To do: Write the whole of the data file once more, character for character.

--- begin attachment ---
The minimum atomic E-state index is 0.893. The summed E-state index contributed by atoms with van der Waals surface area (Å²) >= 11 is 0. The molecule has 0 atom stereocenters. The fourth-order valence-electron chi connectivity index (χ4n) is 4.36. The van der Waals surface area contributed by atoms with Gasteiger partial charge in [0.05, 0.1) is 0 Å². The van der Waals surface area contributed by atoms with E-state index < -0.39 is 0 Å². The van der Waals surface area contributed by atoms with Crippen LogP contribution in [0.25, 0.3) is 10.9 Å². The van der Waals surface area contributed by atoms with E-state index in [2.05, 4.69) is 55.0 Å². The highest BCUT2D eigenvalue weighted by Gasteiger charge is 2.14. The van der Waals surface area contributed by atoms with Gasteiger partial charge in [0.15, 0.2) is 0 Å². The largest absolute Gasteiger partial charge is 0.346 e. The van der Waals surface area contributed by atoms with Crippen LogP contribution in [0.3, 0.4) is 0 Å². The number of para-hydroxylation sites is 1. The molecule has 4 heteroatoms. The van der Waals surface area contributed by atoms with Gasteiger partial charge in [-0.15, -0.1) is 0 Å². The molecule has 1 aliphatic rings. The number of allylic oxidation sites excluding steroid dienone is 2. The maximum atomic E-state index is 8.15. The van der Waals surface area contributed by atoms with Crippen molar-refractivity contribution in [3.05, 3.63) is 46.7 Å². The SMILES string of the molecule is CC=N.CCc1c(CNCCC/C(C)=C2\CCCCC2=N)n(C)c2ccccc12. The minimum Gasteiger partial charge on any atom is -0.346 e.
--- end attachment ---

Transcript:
The minimum atomic E-state index is 0.893. The summed E-state index contributed by atoms with van der Waals surface area (Å²) >= 11 is 0. The molecule has 0 atom stereocenters. The fourth-order valence-electron chi connectivity index (χ4n) is 4.36. The van der Waals surface area contributed by atoms with Gasteiger partial charge in [0.05, 0.1) is 0 Å². The van der Waals surface area contributed by atoms with E-state index < -0.39 is 0 Å². The van der Waals surface area contributed by atoms with Crippen LogP contribution in [0.25, 0.3) is 10.9 Å². The van der Waals surface area contributed by atoms with E-state index in [2.05, 4.69) is 55.0 Å². The highest BCUT2D eigenvalue weighted by Gasteiger charge is 2.14. The van der Waals surface area contributed by atoms with Gasteiger partial charge in [0.15, 0.2) is 0 Å². The largest absolute Gasteiger partial charge is 0.346 e. The van der Waals surface area contributed by atoms with Crippen LogP contribution in [0.3, 0.4) is 0 Å². The number of para-hydroxylation sites is 1. The molecule has 4 heteroatoms. The van der Waals surface area contributed by atoms with Gasteiger partial charge in [-0.15, -0.1) is 0 Å². The molecule has 1 aliphatic rings. The number of allylic oxidation sites excluding steroid dienone is 2. The maximum atomic E-state index is 8.15. The van der Waals surface area contributed by atoms with Crippen molar-refractivity contribution in [3.05, 3.63) is 46.7 Å². The SMILES string of the molecule is CC=N.CCc1c(CNCCC/C(C)=C2\CCCCC2=N)n(C)c2ccccc12. The minimum Gasteiger partial charge on any atom is -0.346 e.